The story of Dr. Jekyll and his evil alter-ego, Mr. Hyde, is legendary: Desperate to save his comatose father by curing the evil that lurks in the human soul and causes illness, the good doctor makes a mess of things and succumbs to madness himself.

Constantine Maroulis' life story may lack the dire drama of Jekyll's, but his family history has shaped Maroulis' approach to playing the dichotomous doctor.

Maroulis, a former American Idol contestant, stars in the revival of the musical tragedy Jekyll & Hyde, a late-'90s Broadway smash by songwriter Frank Wildhorn and lyricist/author Leslie Bricusse that hits the Forrest Theatre for a five-day run starting Wednesday.

Big brother Athan, an industrial-goth electronic-rock notable during his time with the Philly-based Executive Slacks (1987-1990) and Tubalcain (1991-1993), influenced Maroulis' gothic interpretation of Jekyll/Hyde.

And Maroulis' own relationship with his father, James, also contributed to his understanding of the character. "He's a sick man now, my father, so I know about Henry's plight," Maroulis explains.

The rocking Maroulis, 37, is now better known for snagging a Tony Award nomination with his performance originating the character Drew in the satirical '80s hair-metal musical Rock of Ages - Off-Broadway in 2008, then on the Great White Way in 2009, and with the national touring company in 2010 - than he is for missing out on Idol in 2005.

Since Rock of Ages, the howler, 37, has won the title role in Bon Jovi keyboardist David Bryan's follow-up to his Tony-winning Memphis musical, The Toxic Avenger.

"Theater has always been where I wanted to be since I was 7 years old," says Maroulis by cellphone while walking down a street in Dallas, fresh from making several purchases at a vintage-clothing store. "I owe that mainly to my brother, Athan."

Though the Greek American family started out in Brooklyn, the Maroulis clan moved to Wyckoff, N.J., when Constantine was 7. And by the time he was in his teens, the young Maroulis had been in Philly many times to see Athan play at now-defunct clubs such as Revival. "That's why I'm most looking forward to our Philadelphia run - my brother's roots there," says Constantine, with a bit of family pride. "Visiting him there was always a big deal. He lived so large. It was a lifetime away from how I was living as a kid."

Athan turned Constantine on to nearly all the rock records that he would devour. But there were Broadway classics, too, in the Maroulis family collection. "I fell in love with stuff like the booming '70s-film-version soundtrack to Jesus Christ Superstar," he says with a laugh. "And the movie of West Side Story. Every time it came on television, my mom pointed out that there were Greeks in the cast."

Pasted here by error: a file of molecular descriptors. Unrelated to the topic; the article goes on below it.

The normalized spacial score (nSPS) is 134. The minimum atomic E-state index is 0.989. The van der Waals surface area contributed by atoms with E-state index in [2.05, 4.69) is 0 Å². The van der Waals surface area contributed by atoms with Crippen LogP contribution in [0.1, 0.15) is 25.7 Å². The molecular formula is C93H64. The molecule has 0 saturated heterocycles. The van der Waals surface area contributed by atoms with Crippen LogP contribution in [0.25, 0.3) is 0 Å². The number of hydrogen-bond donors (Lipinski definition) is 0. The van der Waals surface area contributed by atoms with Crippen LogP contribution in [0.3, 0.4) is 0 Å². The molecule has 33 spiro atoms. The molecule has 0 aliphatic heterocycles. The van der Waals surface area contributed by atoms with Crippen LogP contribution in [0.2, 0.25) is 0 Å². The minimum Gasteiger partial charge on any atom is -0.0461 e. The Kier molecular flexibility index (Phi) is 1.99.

Particularly influential was Athan's performance as Bernardo in a high school version of the Bernstein/Sondheim musical. From the older brother's costume of skinny ties and tight black jeans to his death scene, Constantine was moved by the theatrical experience. "I wanted to be just like my brother. West Side Story's rumble scene where Athan got killed, I got scared because it was so real to me. That was daunting." Thrilling, too. Constantine wanted to be part of it.

Other influences had their effect, too. Being wowed by Bon Jovi as a kid certainly was a talking point when Bryan brought Maroulis in last year as the giant green man for The Toxic Avenger musical. "Do you know how weird it was, having come off of doing 'Wanted Dead or Alive' in Rock of Ages to working with the guy daily?" says a laughing Maroulis, who also cites the Doors and Jane's Addiction as inspirations.

Yet, in talking about Jekyll & Hyde, he turns attention back to his family. The way Maroulis views the Jekyll/Hyde character stems from goth-music legends that his brother turned him on to, such as Bauhaus, renowned for its gloomy imagery and the bleakly anthemic "Bela Lugosi's Dead."

"That goth iconography was part if it, yes, but I brought my own heart to Henry, and that starts with his humanity," Maroulis says. "There's a young, talented, successful doctor with a beautiful fiancee with seemingly everything right in his life, yet that complex relationship with his father drives him to want to help him. There are doors slammed in his face. I can relate to a lot of that."

There haven't been many doors slammed in Maroulis' face since he was booted off American Idol in 2005. The singer and actor - who trained first at the Boston Conservatory, where he received a bachelor of fine arts degree in musical theater and then apprenticed as an actor at the prestigious Williamstown Theatre Festival in the Berkshires of Massachusetts - has been on an upswing since he joined the cast of the Broadway musical The Wedding Singer in 2006. "That's where I got to show off my comedic chops," he says. After that, in 2007, a shot in the intimate Off-Broadway musical review Jacques Brel Is Alive and Well and Living in Paris showed off his dramatically subtle way with highly personalized song. "That show," he says, "was intense."

Since that time, Maroulis has strived to keep up that intensity, first by working with top-notch pros such as Jekyll & Hyde's Wildhorn, then by imbuing each part - as in his most recent pair of roles - with passion, guile, and vigor. Jekyll & Hyde had more than 1,500 Broadway performances from 1997 through 2001, but Maroulis says he made the role his own, "rather than any past versions."

What's different this time?

"This version is a sexy, gothic, Victorian romance with a modern edge that we rocked out," Maroulis says. "And when I get this moment in Act I, my transformation scene when I sing 'This is My Moment,' all I can say is . . . that's when I know I'm truly where I belong."